Leadership Lessons: The Right Way to Respond to a Mental Health Day Request

Leadership Lessons: The Right Way to Respond to a Mental Health Day RequestHave you ever taken a sick day because you were stressed, burnt-out, had some difficult personal issue arise, or just needed a mental respite? Likely you have, but you probably told your manager that you were feeling ill or a bit under the weather, instead of mentioning what it was really about.

According to a report by the American Psychological Association, roughly one-third of employees report feeling chronically stressed by their jobs. Yet despite this fact, there’s still a palpable stigma around taking mental health days. The problem is two-fold – employees don’t feel safe enough to say they need a mental health day and often HR doesn’t have policies in place to support people when they do ask for this time to recuperate. You can find stories on the web of passive-aggressive snipes from management or HR telling employees to just say they’re sick to compensate for outdated policies and avoid backlash from management.

However, change may be in the air. And as is often the case, it starts with the courage of an individual and the support of an empathetic leader. A developer at the tech company Olark named Madalyn Parker wrote the following message to her fellow team mates and subsequently received a positive reply from her company’s CEO, Ben Congleton:

This supportive response was met with almost overwhelming positivity on the web, with over sixteen-thousand retweets and more that forty-five thousand likes at the time of writing. Moreover, it sparked a flurry of personal stories and dialogue – some from people with positive experiences, others with negative ones.

Though stigmatized, this is a major issue in today’s workforce as a full one-fifth of workers surveyed found their place of employment hostile or threatening. So, twenty percent of the workforce is stressed out on a daily basis at work. Even at organizations where the stress isn’t constant, there can be difficult periods that really wear on a person’s psyche. Not to mention more tangible effects, such as obesity, cancer, diabetes, heart disease, and a weakened immune system. Stress makes workers sick.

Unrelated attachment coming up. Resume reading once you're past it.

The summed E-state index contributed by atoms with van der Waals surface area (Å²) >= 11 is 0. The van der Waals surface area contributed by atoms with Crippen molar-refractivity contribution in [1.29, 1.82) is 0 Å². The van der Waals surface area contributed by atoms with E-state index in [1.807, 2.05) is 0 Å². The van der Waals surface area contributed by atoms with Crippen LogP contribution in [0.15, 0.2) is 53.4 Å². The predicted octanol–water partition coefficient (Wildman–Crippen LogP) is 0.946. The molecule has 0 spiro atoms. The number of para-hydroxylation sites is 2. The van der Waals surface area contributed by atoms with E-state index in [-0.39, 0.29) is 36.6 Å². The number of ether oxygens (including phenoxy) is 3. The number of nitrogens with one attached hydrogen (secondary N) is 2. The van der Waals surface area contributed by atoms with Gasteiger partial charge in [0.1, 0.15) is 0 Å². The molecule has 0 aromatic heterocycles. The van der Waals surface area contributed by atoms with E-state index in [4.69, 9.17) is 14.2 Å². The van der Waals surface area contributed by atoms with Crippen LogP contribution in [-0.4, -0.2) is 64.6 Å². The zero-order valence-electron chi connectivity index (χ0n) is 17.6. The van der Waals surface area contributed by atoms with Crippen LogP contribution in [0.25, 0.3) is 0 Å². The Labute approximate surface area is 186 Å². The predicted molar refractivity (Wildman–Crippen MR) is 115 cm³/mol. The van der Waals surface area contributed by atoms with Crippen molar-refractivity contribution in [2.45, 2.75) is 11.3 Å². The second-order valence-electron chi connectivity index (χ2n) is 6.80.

While there may have been an old-school mentality of leadership which promoted “toughing it out”, most progressive leaders have realized that this is not a sustainable option. Sure, you might have a few people able to eke it out during the rough times, but you might be losing a lot of great talent when employees look for better work environments elsewhere. Prioritizing employees’ wellbeing is a strategy that has paid off for numerous companies that reside on both the Fortune 500 and Best Places to Work lists.

Leadership at these firms understand that creativity and strategic thinking don’t thrive under the shroud of constant pressure. A number of our clients seek out team building programs as a way to help alleviate the inevitable stresses of a dynamic business. This is progressive thinking – an understanding that it’s not just about fun, it’s about giving people’s brain’s a break, and keeping employees healthy, happy, and engaged.

Doug Ramsay

Doug handles the marketing and web presence for Adventure Associates. If he's not geeking-out with the latest, greatest web marketing tools, then you'll find him swirling and sipping his way through wine country.

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